Weir's first PGA Tour win came at the 1999 Air Canada Championship in Surrey, British Columbia. The victory made him the first Canadian to win a PGA Tour event in Canada in 45 years.

Wins Masters

Weir began the 2003 season in impressive fashion, winning two tournaments on the West Coast Swing. He first won the Bob Hope Chrysler Classic in Palm Springs, California, and then followed with a win at Riviera Country Club near Los Angeles, at the Nissan Open.

On April 13, 2003, Weir won the prestigious Masters Tournament at Augusta, Georgia, one of the four major tournaments in men's golf. He is the first Canadian male ever to win a professional major championship (Sandy Somerville and Gary Cowan won the U.S. Amateur when it was considered a major tournament). When he won The Masters, Weir became only the second left-handed golfer to win any of the four majors, the other being Bob Charles, who won the British Open 40 years earlier. Weir is a right-hander who plays golf left-handed, a trait he shares with fellow PGA Tour pro and major champion Phil Mickelson.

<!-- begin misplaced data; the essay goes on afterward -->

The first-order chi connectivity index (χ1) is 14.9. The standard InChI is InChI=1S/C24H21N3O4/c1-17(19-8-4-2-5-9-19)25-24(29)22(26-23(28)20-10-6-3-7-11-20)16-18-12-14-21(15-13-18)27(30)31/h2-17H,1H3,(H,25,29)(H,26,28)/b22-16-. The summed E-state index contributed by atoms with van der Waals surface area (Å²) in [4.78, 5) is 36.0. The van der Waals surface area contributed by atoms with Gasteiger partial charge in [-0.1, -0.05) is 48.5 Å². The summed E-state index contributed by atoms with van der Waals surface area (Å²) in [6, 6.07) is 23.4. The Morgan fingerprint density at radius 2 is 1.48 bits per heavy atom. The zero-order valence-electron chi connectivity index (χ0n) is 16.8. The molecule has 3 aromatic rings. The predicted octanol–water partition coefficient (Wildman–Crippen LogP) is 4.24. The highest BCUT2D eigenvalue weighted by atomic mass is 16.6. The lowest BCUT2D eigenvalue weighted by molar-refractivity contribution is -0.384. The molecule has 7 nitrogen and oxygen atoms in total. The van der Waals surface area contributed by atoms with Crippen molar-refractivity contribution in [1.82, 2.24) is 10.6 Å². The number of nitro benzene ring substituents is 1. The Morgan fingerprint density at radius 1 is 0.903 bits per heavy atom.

In June 2003, Weir tied for third at the U.S. Open, the second of the majors in the annual schedule, which moved him to third in the Official World Golf Rankings, his highest ranking.[3] For his outstanding play in 2003, Weir won the Lou Marsh Trophy for outstanding Canadian athlete of the year. He maintained his position in the world's top ten ranking into 2004.

In February 2004, Weir joined the ranks of a select few players including Ben Hogan to win back to back championships at the Nissan Open, becoming the sixth player in Nissan Open history to notch back-to-back wins, and the first since Corey Pavin (1994, 1995). He is the 20th player to post multiple wins at the Nissan Open.